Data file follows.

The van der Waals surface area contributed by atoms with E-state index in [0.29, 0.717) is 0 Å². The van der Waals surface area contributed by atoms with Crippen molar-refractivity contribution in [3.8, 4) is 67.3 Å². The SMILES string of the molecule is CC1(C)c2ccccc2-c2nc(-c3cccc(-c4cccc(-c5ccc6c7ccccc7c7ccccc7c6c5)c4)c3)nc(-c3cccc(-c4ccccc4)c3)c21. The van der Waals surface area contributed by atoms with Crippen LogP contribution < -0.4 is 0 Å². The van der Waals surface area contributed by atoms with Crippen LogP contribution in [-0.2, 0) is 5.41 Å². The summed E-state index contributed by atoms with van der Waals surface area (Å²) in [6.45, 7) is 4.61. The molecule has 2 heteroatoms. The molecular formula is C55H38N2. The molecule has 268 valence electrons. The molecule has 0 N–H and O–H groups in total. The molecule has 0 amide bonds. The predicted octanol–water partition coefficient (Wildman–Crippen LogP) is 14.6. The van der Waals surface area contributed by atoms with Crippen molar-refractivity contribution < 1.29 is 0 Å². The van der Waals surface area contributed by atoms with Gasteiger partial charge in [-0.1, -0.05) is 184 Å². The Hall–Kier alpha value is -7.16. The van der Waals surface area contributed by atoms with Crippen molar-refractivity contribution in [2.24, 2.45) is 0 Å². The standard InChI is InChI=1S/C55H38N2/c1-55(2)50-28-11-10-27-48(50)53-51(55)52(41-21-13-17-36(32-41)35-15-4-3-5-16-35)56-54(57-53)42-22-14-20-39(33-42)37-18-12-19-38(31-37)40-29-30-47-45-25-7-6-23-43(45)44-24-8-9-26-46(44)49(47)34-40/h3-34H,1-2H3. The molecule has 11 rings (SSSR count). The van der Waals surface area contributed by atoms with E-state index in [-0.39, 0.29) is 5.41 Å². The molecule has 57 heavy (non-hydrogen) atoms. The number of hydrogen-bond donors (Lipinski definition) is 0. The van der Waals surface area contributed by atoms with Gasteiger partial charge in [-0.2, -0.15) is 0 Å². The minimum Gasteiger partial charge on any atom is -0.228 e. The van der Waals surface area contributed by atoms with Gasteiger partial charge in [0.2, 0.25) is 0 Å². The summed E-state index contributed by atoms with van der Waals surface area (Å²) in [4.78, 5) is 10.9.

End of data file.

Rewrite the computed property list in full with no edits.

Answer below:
The van der Waals surface area contributed by atoms with E-state index in [0.29, 0.717) is 0 Å². The van der Waals surface area contributed by atoms with Crippen molar-refractivity contribution in [3.8, 4) is 67.3 Å². The SMILES string of the molecule is CC1(C)c2ccccc2-c2nc(-c3cccc(-c4cccc(-c5ccc6c7ccccc7c7ccccc7c6c5)c4)c3)nc(-c3cccc(-c4ccccc4)c3)c21. The van der Waals surface area contributed by atoms with Crippen LogP contribution < -0.4 is 0 Å². The van der Waals surface area contributed by atoms with Crippen LogP contribution in [-0.2, 0) is 5.41 Å². The summed E-state index contributed by atoms with van der Waals surface area (Å²) in [6.45, 7) is 4.61. The molecule has 2 heteroatoms. The molecular formula is C55H38N2. The molecule has 268 valence electrons. The molecule has 0 N–H and O–H groups in total. The molecule has 0 amide bonds. The predicted octanol–water partition coefficient (Wildman–Crippen LogP) is 14.6. The van der Waals surface area contributed by atoms with Crippen molar-refractivity contribution < 1.29 is 0 Å². The van der Waals surface area contributed by atoms with Gasteiger partial charge in [-0.1, -0.05) is 184 Å². The Hall–Kier alpha value is -7.16. The van der Waals surface area contributed by atoms with Crippen molar-refractivity contribution in [2.24, 2.45) is 0 Å². The standard InChI is InChI=1S/C55H38N2/c1-55(2)50-28-11-10-27-48(50)53-51(55)52(41-21-13-17-36(32-41)35-15-4-3-5-16-35)56-54(57-53)42-22-14-20-39(33-42)37-18-12-19-38(31-37)40-29-30-47-45-25-7-6-23-43(45)44-24-8-9-26-46(44)49(47)34-40/h3-34H,1-2H3. The molecule has 11 rings (SSSR count). The van der Waals surface area contributed by atoms with E-state index in [-0.39, 0.29) is 5.41 Å². The molecule has 57 heavy (non-hydrogen) atoms. The number of hydrogen-bond donors (Lipinski definition) is 0. The van der Waals surface area contributed by atoms with Gasteiger partial charge in [-0.2, -0.15) is 0 Å². The minimum Gasteiger partial charge on any atom is -0.228 e. The van der Waals surface area contributed by atoms with Gasteiger partial charge in [0.2, 0.25) is 0 Å². The summed E-state index contributed by atoms with van der Waals surface area (Å²) in [4.78, 5) is 10.9.